Item description for Line Break: Poetry as Social Practice by James Scully & Adrienne Cecile Rich...
Line Break is the major work on poetry as social practice and a must-read for anyone interested in contemporary criticism or poetry. For many years, James Scully, along with others, quietly radicalized American poetry -in theory and in practice, in how it is lived as well as in how it is written. In eight provocative essays, James Scully argues provocatively for artistic and cultural practice that actively opposes structures of power too often reinforced by intellectual activities.
"James Scully's essays, like his poems, refuse to soothe or simplify, to shortchange either poetry or the imperative for social revolution. His fiercely demystifying intelligence is grounded in hope and realism for poetry in itself along with other forms of dissident engagement."-Adrienne Rich
"Scully's brilliance is mesmerizing, radicalizing, a power plant producing synapses in the mind politic' that may well allow Americans, finally, to write and discourse with our kind around the globe. If American poets have a role to play in preserving free speech in the 21st century, this book belongs in our every backpack."-Linda McCarriston
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Est. Packaging Dimensions: Length: 0.5" Width: 5.5" Height: 8.5" Weight: 0.65 lbs.
Release Date Aug 1, 2005
Publisher Curbstone Press
ISBN 1931896186 ISBN13 9781931896184
Availability 2 units. Availability accurate as of Mar 23, 2017 06:38.
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More About James Scully & Adrienne Cecile Rich
For many years, James Scully, along with others, quietly radicalized American poetry -in theory and in practice, in how it is lived as well as in how it is written. He was born in New Haven, CT. Professor Emeritus of the University of Connecticut, he has won numerous honors, including a Lamont Award and a Guggenheim Fellowship. He lives in San Francisco.
James Scully has published or released items in the following series...
Reviews - What do customers think about Line Break: Poetry as Social Practice?
Needed: one Update Jul 4, 2006
If they're going to be reprinting this book, why not ask the author to update it a little. In "Taking Poetry Seriously," Scully addresses this issue only to dismiss it with the other hand, even as he admits that "Geopolitically and technologically, much has changed since these essays were written some 15-20 years ago. Upheavals on virtually every level have only made the aesthetic question less discrete, more implicated in just about everything, than it ever was supposed to be." And yet he does nothing about it, just releases the same eight essays which, if you're reading them through, all share the same dated air, some of them so dated as to be worthless for readers of the 21st century.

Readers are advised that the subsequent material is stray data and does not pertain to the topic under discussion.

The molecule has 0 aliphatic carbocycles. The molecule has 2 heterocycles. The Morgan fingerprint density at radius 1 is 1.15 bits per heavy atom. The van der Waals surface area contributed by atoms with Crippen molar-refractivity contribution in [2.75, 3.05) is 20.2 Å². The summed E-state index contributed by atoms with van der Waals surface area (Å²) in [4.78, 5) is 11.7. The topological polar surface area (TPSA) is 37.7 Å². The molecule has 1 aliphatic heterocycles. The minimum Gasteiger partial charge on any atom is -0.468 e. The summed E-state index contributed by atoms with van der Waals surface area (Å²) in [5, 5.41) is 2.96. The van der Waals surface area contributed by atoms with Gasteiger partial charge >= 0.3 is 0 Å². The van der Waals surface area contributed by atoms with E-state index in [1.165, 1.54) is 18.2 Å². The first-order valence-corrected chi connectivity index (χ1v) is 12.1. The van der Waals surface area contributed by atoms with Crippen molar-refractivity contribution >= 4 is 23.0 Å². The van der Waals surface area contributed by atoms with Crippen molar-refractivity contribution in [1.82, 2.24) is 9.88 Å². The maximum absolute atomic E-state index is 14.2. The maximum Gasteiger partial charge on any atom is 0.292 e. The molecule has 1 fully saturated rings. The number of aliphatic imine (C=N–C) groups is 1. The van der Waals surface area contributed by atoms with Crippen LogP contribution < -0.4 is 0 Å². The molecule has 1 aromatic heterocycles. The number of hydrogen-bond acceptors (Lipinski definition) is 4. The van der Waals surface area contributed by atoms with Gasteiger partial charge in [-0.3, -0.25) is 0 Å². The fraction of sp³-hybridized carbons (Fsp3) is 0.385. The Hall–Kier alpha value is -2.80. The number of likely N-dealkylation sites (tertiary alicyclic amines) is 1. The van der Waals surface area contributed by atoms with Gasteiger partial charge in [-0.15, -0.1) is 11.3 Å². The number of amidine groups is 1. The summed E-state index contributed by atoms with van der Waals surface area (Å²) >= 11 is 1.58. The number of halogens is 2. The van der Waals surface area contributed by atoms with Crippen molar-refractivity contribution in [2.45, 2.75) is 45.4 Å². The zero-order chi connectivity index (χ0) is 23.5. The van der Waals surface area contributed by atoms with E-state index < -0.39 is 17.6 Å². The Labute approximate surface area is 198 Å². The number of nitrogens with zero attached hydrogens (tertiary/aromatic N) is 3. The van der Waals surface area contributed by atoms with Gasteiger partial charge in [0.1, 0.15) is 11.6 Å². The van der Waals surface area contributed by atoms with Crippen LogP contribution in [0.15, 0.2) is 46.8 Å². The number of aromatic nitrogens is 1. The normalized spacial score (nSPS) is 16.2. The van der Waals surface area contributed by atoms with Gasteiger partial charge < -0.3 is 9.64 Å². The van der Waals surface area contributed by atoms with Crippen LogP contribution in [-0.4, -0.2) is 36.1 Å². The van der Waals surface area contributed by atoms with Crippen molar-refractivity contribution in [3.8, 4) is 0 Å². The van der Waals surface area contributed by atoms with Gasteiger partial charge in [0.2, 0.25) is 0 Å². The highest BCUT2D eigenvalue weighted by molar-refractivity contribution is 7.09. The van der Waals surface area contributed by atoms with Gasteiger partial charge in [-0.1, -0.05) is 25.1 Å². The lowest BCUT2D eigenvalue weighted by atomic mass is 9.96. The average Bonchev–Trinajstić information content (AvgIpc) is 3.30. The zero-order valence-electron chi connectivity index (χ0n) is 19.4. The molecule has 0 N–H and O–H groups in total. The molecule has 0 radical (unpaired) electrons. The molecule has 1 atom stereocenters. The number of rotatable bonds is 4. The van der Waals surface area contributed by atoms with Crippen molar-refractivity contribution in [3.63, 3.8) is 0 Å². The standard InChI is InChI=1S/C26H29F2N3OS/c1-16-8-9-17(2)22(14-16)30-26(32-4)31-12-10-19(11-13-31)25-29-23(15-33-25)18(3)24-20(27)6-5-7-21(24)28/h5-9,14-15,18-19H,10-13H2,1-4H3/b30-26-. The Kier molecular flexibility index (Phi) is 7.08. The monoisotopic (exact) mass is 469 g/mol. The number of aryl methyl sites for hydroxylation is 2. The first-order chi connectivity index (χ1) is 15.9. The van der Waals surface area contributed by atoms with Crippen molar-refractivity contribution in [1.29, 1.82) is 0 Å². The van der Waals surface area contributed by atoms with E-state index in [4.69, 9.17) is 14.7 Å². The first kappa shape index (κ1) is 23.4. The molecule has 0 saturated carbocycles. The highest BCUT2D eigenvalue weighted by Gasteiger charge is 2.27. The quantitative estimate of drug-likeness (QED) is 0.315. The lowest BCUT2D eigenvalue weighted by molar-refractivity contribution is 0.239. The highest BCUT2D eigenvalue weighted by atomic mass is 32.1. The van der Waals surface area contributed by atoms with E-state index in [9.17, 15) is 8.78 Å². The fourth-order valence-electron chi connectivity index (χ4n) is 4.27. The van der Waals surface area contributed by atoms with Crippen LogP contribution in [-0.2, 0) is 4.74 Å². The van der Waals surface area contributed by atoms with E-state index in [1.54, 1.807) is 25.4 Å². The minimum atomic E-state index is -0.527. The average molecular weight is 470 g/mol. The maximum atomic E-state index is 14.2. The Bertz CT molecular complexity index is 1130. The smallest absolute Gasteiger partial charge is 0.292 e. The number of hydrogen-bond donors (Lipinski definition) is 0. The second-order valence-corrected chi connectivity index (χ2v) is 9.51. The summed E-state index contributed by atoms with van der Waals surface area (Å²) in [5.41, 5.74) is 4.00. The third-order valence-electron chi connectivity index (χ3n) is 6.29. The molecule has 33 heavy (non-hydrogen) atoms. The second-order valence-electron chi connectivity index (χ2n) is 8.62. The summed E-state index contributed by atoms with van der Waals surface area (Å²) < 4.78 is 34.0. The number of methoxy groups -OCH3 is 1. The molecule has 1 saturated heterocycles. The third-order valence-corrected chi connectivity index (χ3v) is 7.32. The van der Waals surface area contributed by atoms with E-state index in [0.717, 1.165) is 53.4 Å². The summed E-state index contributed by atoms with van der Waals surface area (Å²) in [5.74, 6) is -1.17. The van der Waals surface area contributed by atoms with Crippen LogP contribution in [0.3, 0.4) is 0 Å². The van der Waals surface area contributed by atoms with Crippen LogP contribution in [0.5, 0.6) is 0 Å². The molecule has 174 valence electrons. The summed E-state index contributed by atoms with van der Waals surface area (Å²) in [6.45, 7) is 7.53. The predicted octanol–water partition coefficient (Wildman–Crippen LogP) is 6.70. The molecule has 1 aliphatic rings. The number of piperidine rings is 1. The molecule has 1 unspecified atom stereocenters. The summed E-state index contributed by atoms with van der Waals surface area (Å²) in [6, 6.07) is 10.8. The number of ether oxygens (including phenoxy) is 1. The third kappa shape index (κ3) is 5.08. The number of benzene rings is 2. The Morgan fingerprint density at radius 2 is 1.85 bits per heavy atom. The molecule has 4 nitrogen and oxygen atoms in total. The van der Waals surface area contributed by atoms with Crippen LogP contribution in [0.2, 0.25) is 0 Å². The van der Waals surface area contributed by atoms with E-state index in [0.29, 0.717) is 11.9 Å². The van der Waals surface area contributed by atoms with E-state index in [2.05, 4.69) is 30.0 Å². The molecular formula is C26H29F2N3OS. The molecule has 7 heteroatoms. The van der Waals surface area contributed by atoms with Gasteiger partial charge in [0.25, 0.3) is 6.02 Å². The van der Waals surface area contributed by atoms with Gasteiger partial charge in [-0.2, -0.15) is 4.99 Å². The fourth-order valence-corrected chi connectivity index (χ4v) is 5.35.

Well, you're never going to convince me that Roque Dalton was the great poet of modernism anyhow. But as you can see in the sentences quoted above, Scully's prose is often an imprecise arena where accidents occur. Could anything be more vague than his use of "just about everything" above? Or, when was there a time when the "aesthetic question" was ever less than fully implicated, even if in a "noblesse oblige" way, in questions of social justice?
Scully's influence is vast and it is owing to him, I think, that we have seen a gradual lessening of the "privilege of individual experience" around which so much of our lyric poetry was written. And yet it's all the sadder that he couldn't bestir himself to update his remarks, incidental and otherwise, on Cuba, Iraq, the geosphere, postcolonial implications of post-impressionism in art and writing, and the technological wonderland of the internet. Needed: one update.
essays by a poet breaking down arbitrary walls and mistaken assumptions Aug 3, 2005
Scully says that in the eight essays he means to question the "fetishes we find ourselves wearing like ankle bracelets...that enable cultural overseers to shut us up in a kind of house arrest." Adrienne Rich remarks in her "Foreword" on this poet's "fiercely demystifying intelligence." Yes, Scully fiercely, uncompromisingly, brings his hopes for a truly, thoroughly humane world into the light. Such hopes are often preceded by trenchant, riveting critiques on writings, ideas, and states of affairs; and sometimes the hopes are bound in with these in a struggle. Such struggling especially is the sign that besides having a cogent moral sense and articulated vision, Scully is a consummate realist. He does not abandon common, inevitable life for promises, visions, or programs of a heavenly life. What he surely does bring to light is the true notion that "ankle bracelets" need not be an inevitable or permanent part of life, nor be the defining attribute of it. The essays mostly and ostensibly about poetry, writing style, expression and all its sources and destinations are in a larger sense and ultimately about larger life than most are accustomed to, and than most can even conceive of. The essays packed with serious and reflective thought, earnest with teaching and persuasion, and buoyant with inspiration and possibility demonstrate once again that the best writing on politics, culture, and individual life and its choices usually comes from accomplished poets such as Scully. Essays of Seamus Heaney are another example.